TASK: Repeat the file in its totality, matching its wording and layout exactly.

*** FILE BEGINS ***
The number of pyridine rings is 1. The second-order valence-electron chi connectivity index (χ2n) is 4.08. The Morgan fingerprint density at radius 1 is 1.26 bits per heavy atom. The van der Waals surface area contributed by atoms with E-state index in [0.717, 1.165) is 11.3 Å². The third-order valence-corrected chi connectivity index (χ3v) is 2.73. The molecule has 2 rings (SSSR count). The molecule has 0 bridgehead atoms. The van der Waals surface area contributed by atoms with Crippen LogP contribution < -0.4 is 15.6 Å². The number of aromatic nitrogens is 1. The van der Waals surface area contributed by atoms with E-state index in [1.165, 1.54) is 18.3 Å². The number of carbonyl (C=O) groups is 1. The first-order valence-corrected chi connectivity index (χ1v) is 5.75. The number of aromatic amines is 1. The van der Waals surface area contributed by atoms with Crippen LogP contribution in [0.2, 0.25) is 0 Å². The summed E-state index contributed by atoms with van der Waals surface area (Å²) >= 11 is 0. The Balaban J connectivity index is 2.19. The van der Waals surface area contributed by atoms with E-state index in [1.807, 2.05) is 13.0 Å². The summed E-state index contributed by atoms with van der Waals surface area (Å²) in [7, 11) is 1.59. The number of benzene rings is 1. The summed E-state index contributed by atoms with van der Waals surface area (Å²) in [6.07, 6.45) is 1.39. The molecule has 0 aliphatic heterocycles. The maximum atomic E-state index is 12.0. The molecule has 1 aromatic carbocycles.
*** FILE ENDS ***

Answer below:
The number of pyridine rings is 1. The second-order valence-electron chi connectivity index (χ2n) is 4.08. The Morgan fingerprint density at radius 1 is 1.26 bits per heavy atom. The van der Waals surface area contributed by atoms with E-state index in [0.717, 1.165) is 11.3 Å². The third-order valence-corrected chi connectivity index (χ3v) is 2.73. The molecule has 2 rings (SSSR count). The molecule has 0 bridgehead atoms. The van der Waals surface area contributed by atoms with Crippen LogP contribution < -0.4 is 15.6 Å². The number of aromatic nitrogens is 1. The van der Waals surface area contributed by atoms with E-state index in [1.165, 1.54) is 18.3 Å². The number of carbonyl (C=O) groups is 1. The first-order valence-corrected chi connectivity index (χ1v) is 5.75. The number of aromatic amines is 1. The van der Waals surface area contributed by atoms with Crippen LogP contribution in [0.2, 0.25) is 0 Å². The summed E-state index contributed by atoms with van der Waals surface area (Å²) >= 11 is 0. The Balaban J connectivity index is 2.19. The van der Waals surface area contributed by atoms with E-state index in [1.807, 2.05) is 13.0 Å². The summed E-state index contributed by atoms with van der Waals surface area (Å²) in [7, 11) is 1.59. The number of benzene rings is 1. The summed E-state index contributed by atoms with van der Waals surface area (Å²) in [6.07, 6.45) is 1.39. The molecule has 0 aliphatic heterocycles. The maximum atomic E-state index is 12.0. The molecule has 1 aromatic carbocycles.